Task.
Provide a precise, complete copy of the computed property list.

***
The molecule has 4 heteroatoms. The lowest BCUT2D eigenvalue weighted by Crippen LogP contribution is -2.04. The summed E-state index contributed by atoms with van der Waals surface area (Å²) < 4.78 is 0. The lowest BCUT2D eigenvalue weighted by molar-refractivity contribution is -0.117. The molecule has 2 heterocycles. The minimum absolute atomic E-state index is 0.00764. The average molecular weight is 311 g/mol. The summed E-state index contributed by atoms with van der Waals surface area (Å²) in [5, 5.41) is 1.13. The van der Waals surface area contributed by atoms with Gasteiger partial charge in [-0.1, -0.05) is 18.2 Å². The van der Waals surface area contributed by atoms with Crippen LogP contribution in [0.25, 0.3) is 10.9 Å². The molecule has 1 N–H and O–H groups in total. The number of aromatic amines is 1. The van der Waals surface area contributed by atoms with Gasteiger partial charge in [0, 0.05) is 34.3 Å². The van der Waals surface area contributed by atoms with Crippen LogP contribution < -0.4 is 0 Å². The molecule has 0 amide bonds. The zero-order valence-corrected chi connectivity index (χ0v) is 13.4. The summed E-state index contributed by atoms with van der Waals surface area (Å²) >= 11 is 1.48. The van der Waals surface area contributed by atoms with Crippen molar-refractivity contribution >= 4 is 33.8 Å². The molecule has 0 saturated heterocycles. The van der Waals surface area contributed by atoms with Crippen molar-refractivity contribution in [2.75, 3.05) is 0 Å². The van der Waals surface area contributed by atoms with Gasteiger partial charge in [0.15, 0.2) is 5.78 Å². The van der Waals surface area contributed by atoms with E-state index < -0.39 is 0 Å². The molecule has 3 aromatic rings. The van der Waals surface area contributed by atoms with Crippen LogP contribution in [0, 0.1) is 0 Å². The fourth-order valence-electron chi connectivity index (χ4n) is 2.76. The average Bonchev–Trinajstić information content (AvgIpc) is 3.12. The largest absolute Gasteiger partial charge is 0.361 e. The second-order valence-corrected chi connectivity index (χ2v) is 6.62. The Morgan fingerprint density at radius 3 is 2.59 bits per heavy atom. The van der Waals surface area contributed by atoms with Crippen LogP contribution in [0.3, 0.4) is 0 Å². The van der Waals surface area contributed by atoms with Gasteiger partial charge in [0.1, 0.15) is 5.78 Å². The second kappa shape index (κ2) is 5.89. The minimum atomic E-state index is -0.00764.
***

The molecule has 4 heteroatoms. The lowest BCUT2D eigenvalue weighted by Crippen LogP contribution is -2.04. The summed E-state index contributed by atoms with van der Waals surface area (Å²) < 4.78 is 0. The lowest BCUT2D eigenvalue weighted by molar-refractivity contribution is -0.117. The molecule has 2 heterocycles. The minimum absolute atomic E-state index is 0.00764. The average molecular weight is 311 g/mol. The summed E-state index contributed by atoms with van der Waals surface area (Å²) in [5, 5.41) is 1.13. The van der Waals surface area contributed by atoms with Gasteiger partial charge in [-0.1, -0.05) is 18.2 Å². The van der Waals surface area contributed by atoms with Crippen LogP contribution in [0.25, 0.3) is 10.9 Å². The molecule has 1 N–H and O–H groups in total. The number of aromatic amines is 1. The van der Waals surface area contributed by atoms with Gasteiger partial charge in [0, 0.05) is 34.3 Å². The van der Waals surface area contributed by atoms with Crippen LogP contribution < -0.4 is 0 Å². The molecule has 0 amide bonds. The zero-order valence-corrected chi connectivity index (χ0v) is 13.4. The summed E-state index contributed by atoms with van der Waals surface area (Å²) >= 11 is 1.48. The van der Waals surface area contributed by atoms with Crippen molar-refractivity contribution >= 4 is 33.8 Å². The molecule has 0 saturated heterocycles. The van der Waals surface area contributed by atoms with Crippen molar-refractivity contribution in [2.75, 3.05) is 0 Å². The van der Waals surface area contributed by atoms with Gasteiger partial charge in [0.15, 0.2) is 5.78 Å². The van der Waals surface area contributed by atoms with E-state index < -0.39 is 0 Å². The molecule has 3 aromatic rings. The van der Waals surface area contributed by atoms with Crippen LogP contribution in [0, 0.1) is 0 Å². The fourth-order valence-electron chi connectivity index (χ4n) is 2.76. The average Bonchev–Trinajstić information content (AvgIpc) is 3.12. The largest absolute Gasteiger partial charge is 0.361 e. The second-order valence-corrected chi connectivity index (χ2v) is 6.62. The Morgan fingerprint density at radius 3 is 2.59 bits per heavy atom. The van der Waals surface area contributed by atoms with Crippen LogP contribution in [0.3, 0.4) is 0 Å². The van der Waals surface area contributed by atoms with Gasteiger partial charge in [0.1, 0.15) is 5.78 Å². The second kappa shape index (κ2) is 5.89. The minimum atomic E-state index is -0.00764.